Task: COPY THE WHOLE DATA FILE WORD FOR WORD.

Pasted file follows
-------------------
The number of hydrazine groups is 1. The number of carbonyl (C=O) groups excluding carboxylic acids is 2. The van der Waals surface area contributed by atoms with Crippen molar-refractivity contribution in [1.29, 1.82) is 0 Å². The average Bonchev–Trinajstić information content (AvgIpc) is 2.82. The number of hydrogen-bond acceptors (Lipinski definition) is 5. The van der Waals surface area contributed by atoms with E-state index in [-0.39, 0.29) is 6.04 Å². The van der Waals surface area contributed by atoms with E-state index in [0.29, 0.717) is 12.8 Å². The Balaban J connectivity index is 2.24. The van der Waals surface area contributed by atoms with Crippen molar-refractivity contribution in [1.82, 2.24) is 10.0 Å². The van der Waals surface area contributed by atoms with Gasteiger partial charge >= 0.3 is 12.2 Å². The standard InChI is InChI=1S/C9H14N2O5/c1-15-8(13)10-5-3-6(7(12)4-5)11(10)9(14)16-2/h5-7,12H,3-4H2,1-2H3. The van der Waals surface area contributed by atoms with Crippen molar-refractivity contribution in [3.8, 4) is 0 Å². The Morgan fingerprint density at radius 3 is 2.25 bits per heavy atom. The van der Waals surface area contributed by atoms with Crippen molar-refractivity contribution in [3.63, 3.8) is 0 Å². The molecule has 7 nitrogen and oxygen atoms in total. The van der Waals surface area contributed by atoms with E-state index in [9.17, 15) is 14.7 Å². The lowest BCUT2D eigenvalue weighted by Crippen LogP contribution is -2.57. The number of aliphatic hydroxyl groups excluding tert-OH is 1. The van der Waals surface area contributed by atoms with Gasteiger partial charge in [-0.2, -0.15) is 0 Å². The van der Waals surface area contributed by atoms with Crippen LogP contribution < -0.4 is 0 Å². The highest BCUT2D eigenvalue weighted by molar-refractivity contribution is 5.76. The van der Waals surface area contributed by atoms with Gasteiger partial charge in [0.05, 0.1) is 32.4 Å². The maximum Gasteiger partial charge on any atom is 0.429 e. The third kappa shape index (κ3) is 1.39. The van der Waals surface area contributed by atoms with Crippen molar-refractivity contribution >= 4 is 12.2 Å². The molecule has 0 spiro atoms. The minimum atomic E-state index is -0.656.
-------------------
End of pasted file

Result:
The number of hydrazine groups is 1. The number of carbonyl (C=O) groups excluding carboxylic acids is 2. The van der Waals surface area contributed by atoms with Crippen molar-refractivity contribution in [1.29, 1.82) is 0 Å². The average Bonchev–Trinajstić information content (AvgIpc) is 2.82. The number of hydrogen-bond acceptors (Lipinski definition) is 5. The van der Waals surface area contributed by atoms with E-state index in [-0.39, 0.29) is 6.04 Å². The van der Waals surface area contributed by atoms with E-state index in [0.29, 0.717) is 12.8 Å². The Balaban J connectivity index is 2.24. The van der Waals surface area contributed by atoms with Crippen molar-refractivity contribution in [1.82, 2.24) is 10.0 Å². The van der Waals surface area contributed by atoms with Gasteiger partial charge >= 0.3 is 12.2 Å². The standard InChI is InChI=1S/C9H14N2O5/c1-15-8(13)10-5-3-6(7(12)4-5)11(10)9(14)16-2/h5-7,12H,3-4H2,1-2H3. The van der Waals surface area contributed by atoms with Crippen molar-refractivity contribution in [3.8, 4) is 0 Å². The Morgan fingerprint density at radius 3 is 2.25 bits per heavy atom. The van der Waals surface area contributed by atoms with Crippen molar-refractivity contribution in [3.63, 3.8) is 0 Å². The molecule has 7 nitrogen and oxygen atoms in total. The van der Waals surface area contributed by atoms with E-state index in [9.17, 15) is 14.7 Å². The lowest BCUT2D eigenvalue weighted by Crippen LogP contribution is -2.57. The number of aliphatic hydroxyl groups excluding tert-OH is 1. The van der Waals surface area contributed by atoms with Gasteiger partial charge in [-0.2, -0.15) is 0 Å². The van der Waals surface area contributed by atoms with Crippen LogP contribution < -0.4 is 0 Å². The highest BCUT2D eigenvalue weighted by molar-refractivity contribution is 5.76. The van der Waals surface area contributed by atoms with Gasteiger partial charge in [0.05, 0.1) is 32.4 Å². The maximum Gasteiger partial charge on any atom is 0.429 e. The third kappa shape index (κ3) is 1.39. The van der Waals surface area contributed by atoms with Crippen molar-refractivity contribution >= 4 is 12.2 Å². The molecule has 0 spiro atoms. The minimum atomic E-state index is -0.656.